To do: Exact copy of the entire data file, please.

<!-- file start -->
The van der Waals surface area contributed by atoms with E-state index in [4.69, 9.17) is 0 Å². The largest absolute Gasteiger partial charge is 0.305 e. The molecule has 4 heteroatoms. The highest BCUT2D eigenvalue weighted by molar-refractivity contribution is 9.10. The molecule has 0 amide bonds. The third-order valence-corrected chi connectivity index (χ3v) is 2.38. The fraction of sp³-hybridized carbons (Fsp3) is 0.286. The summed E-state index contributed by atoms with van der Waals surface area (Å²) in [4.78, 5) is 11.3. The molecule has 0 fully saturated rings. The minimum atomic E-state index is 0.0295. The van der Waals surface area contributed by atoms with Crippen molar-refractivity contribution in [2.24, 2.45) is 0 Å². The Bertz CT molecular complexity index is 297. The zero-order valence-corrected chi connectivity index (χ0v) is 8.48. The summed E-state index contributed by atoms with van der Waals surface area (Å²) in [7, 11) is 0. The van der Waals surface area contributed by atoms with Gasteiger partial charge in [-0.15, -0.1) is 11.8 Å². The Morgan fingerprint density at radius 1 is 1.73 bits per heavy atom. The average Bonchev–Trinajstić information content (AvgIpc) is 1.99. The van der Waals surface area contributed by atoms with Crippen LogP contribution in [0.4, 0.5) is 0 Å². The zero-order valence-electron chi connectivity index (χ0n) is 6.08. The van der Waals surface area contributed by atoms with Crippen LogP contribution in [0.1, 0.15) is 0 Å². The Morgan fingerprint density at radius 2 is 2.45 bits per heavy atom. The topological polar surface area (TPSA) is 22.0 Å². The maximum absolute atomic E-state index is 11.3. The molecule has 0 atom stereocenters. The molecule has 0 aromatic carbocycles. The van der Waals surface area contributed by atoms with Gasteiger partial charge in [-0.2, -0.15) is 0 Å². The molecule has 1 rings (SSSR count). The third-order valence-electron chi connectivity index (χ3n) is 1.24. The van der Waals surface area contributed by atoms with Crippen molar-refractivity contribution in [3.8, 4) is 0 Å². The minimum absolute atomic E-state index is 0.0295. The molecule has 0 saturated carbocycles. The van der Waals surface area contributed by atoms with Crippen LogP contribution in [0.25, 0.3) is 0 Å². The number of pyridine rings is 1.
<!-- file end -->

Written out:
The van der Waals surface area contributed by atoms with E-state index in [4.69, 9.17) is 0 Å². The largest absolute Gasteiger partial charge is 0.305 e. The molecule has 4 heteroatoms. The highest BCUT2D eigenvalue weighted by molar-refractivity contribution is 9.10. The molecule has 0 amide bonds. The third-order valence-corrected chi connectivity index (χ3v) is 2.38. The fraction of sp³-hybridized carbons (Fsp3) is 0.286. The summed E-state index contributed by atoms with van der Waals surface area (Å²) in [4.78, 5) is 11.3. The molecule has 0 fully saturated rings. The minimum atomic E-state index is 0.0295. The van der Waals surface area contributed by atoms with Crippen molar-refractivity contribution in [2.24, 2.45) is 0 Å². The Bertz CT molecular complexity index is 297. The zero-order valence-corrected chi connectivity index (χ0v) is 8.48. The summed E-state index contributed by atoms with van der Waals surface area (Å²) in [7, 11) is 0. The van der Waals surface area contributed by atoms with Gasteiger partial charge in [-0.15, -0.1) is 11.8 Å². The Morgan fingerprint density at radius 1 is 1.73 bits per heavy atom. The average Bonchev–Trinajstić information content (AvgIpc) is 1.99. The van der Waals surface area contributed by atoms with Crippen LogP contribution in [0.4, 0.5) is 0 Å². The zero-order valence-electron chi connectivity index (χ0n) is 6.08. The van der Waals surface area contributed by atoms with Crippen LogP contribution in [0.1, 0.15) is 0 Å². The Morgan fingerprint density at radius 2 is 2.45 bits per heavy atom. The topological polar surface area (TPSA) is 22.0 Å². The maximum absolute atomic E-state index is 11.3. The molecule has 0 atom stereocenters. The molecule has 0 aromatic carbocycles. The van der Waals surface area contributed by atoms with Gasteiger partial charge in [-0.2, -0.15) is 0 Å². The molecule has 1 rings (SSSR count). The third-order valence-electron chi connectivity index (χ3n) is 1.24. The van der Waals surface area contributed by atoms with Crippen molar-refractivity contribution in [3.8, 4) is 0 Å². The minimum absolute atomic E-state index is 0.0295. The molecule has 0 saturated carbocycles. The van der Waals surface area contributed by atoms with Crippen LogP contribution in [0.25, 0.3) is 0 Å². The number of pyridine rings is 1.